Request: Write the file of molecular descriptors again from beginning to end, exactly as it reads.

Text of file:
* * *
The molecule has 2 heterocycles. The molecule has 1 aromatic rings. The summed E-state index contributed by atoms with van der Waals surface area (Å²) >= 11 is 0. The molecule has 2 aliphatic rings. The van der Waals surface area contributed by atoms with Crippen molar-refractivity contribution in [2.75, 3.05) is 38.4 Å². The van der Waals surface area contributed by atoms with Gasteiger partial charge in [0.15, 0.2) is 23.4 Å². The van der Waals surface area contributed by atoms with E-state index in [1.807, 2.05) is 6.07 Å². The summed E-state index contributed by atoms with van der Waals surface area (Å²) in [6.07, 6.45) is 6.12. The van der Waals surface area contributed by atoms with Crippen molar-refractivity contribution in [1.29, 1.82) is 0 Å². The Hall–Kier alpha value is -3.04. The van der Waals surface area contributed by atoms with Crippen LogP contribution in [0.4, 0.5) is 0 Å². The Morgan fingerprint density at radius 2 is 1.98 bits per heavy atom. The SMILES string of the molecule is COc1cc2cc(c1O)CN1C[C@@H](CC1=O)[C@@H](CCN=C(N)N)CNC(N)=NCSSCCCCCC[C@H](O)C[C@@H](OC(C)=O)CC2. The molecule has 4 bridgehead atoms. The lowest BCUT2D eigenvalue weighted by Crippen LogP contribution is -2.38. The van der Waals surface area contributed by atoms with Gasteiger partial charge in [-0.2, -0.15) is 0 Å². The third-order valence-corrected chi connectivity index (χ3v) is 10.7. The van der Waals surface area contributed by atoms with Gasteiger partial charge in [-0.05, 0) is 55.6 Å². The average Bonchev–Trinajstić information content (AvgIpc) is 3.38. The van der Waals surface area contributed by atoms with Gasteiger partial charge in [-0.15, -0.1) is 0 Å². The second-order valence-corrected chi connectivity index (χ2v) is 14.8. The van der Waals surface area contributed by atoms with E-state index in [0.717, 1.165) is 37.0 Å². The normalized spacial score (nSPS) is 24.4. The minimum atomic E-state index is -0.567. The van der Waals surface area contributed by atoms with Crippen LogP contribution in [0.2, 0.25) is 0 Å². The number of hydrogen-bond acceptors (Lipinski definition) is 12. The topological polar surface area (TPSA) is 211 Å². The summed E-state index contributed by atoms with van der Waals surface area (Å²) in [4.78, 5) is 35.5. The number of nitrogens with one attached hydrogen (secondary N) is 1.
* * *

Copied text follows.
The molecule has 2 heterocycles. The molecule has 1 aromatic rings. The summed E-state index contributed by atoms with van der Waals surface area (Å²) >= 11 is 0. The molecule has 2 aliphatic rings. The van der Waals surface area contributed by atoms with Crippen molar-refractivity contribution in [2.75, 3.05) is 38.4 Å². The van der Waals surface area contributed by atoms with Gasteiger partial charge in [0.15, 0.2) is 23.4 Å². The van der Waals surface area contributed by atoms with E-state index in [1.807, 2.05) is 6.07 Å². The summed E-state index contributed by atoms with van der Waals surface area (Å²) in [6.07, 6.45) is 6.12. The van der Waals surface area contributed by atoms with Crippen molar-refractivity contribution in [1.29, 1.82) is 0 Å². The Hall–Kier alpha value is -3.04. The van der Waals surface area contributed by atoms with Crippen LogP contribution in [0.4, 0.5) is 0 Å². The Morgan fingerprint density at radius 2 is 1.98 bits per heavy atom. The SMILES string of the molecule is COc1cc2cc(c1O)CN1C[C@@H](CC1=O)[C@@H](CCN=C(N)N)CNC(N)=NCSSCCCCCC[C@H](O)C[C@@H](OC(C)=O)CC2. The molecule has 4 bridgehead atoms. The lowest BCUT2D eigenvalue weighted by Crippen LogP contribution is -2.38. The van der Waals surface area contributed by atoms with Gasteiger partial charge in [-0.2, -0.15) is 0 Å². The third-order valence-corrected chi connectivity index (χ3v) is 10.7. The van der Waals surface area contributed by atoms with Gasteiger partial charge in [-0.05, 0) is 55.6 Å². The average Bonchev–Trinajstić information content (AvgIpc) is 3.38. The van der Waals surface area contributed by atoms with Gasteiger partial charge in [-0.15, -0.1) is 0 Å². The second-order valence-corrected chi connectivity index (χ2v) is 14.8. The van der Waals surface area contributed by atoms with E-state index in [0.717, 1.165) is 37.0 Å². The normalized spacial score (nSPS) is 24.4. The minimum atomic E-state index is -0.567. The van der Waals surface area contributed by atoms with Crippen LogP contribution in [0.2, 0.25) is 0 Å². The number of hydrogen-bond acceptors (Lipinski definition) is 12. The topological polar surface area (TPSA) is 211 Å². The summed E-state index contributed by atoms with van der Waals surface area (Å²) in [4.78, 5) is 35.5. The number of nitrogens with one attached hydrogen (secondary N) is 1.